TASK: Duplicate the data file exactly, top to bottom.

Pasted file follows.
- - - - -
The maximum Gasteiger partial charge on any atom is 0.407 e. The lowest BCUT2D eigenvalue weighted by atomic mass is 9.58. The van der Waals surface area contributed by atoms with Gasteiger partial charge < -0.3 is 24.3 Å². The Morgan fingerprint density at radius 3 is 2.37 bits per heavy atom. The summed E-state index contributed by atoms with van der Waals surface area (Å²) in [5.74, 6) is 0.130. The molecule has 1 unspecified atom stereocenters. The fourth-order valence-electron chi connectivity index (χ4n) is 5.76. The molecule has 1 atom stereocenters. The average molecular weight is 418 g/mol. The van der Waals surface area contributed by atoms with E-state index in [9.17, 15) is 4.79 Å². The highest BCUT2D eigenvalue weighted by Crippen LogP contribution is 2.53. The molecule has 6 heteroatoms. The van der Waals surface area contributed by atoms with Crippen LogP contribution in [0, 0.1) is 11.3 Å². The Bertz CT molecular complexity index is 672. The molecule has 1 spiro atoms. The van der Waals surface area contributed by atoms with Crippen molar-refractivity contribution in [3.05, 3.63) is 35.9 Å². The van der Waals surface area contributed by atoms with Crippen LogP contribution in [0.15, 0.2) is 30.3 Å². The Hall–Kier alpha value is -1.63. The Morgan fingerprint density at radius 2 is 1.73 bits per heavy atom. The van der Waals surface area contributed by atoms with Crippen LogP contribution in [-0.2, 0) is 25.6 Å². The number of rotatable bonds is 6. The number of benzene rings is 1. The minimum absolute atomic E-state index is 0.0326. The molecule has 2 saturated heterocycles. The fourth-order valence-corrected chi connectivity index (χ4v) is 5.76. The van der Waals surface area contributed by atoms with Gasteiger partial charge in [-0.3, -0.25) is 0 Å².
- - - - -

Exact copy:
The maximum Gasteiger partial charge on any atom is 0.407 e. The lowest BCUT2D eigenvalue weighted by atomic mass is 9.58. The van der Waals surface area contributed by atoms with Gasteiger partial charge < -0.3 is 24.3 Å². The Morgan fingerprint density at radius 3 is 2.37 bits per heavy atom. The summed E-state index contributed by atoms with van der Waals surface area (Å²) in [5.74, 6) is 0.130. The molecule has 1 unspecified atom stereocenters. The fourth-order valence-electron chi connectivity index (χ4n) is 5.76. The molecule has 1 atom stereocenters. The average molecular weight is 418 g/mol. The van der Waals surface area contributed by atoms with E-state index in [9.17, 15) is 4.79 Å². The highest BCUT2D eigenvalue weighted by Crippen LogP contribution is 2.53. The molecule has 6 heteroatoms. The van der Waals surface area contributed by atoms with Crippen LogP contribution in [0, 0.1) is 11.3 Å². The Bertz CT molecular complexity index is 672. The molecule has 1 spiro atoms. The van der Waals surface area contributed by atoms with Crippen molar-refractivity contribution in [3.05, 3.63) is 35.9 Å². The van der Waals surface area contributed by atoms with Crippen LogP contribution in [0.15, 0.2) is 30.3 Å². The Hall–Kier alpha value is -1.63. The Morgan fingerprint density at radius 2 is 1.73 bits per heavy atom. The van der Waals surface area contributed by atoms with Crippen LogP contribution in [-0.2, 0) is 25.6 Å². The number of rotatable bonds is 6. The number of benzene rings is 1. The minimum absolute atomic E-state index is 0.0326. The molecule has 2 saturated heterocycles. The fourth-order valence-corrected chi connectivity index (χ4v) is 5.76. The van der Waals surface area contributed by atoms with Gasteiger partial charge in [-0.3, -0.25) is 0 Å².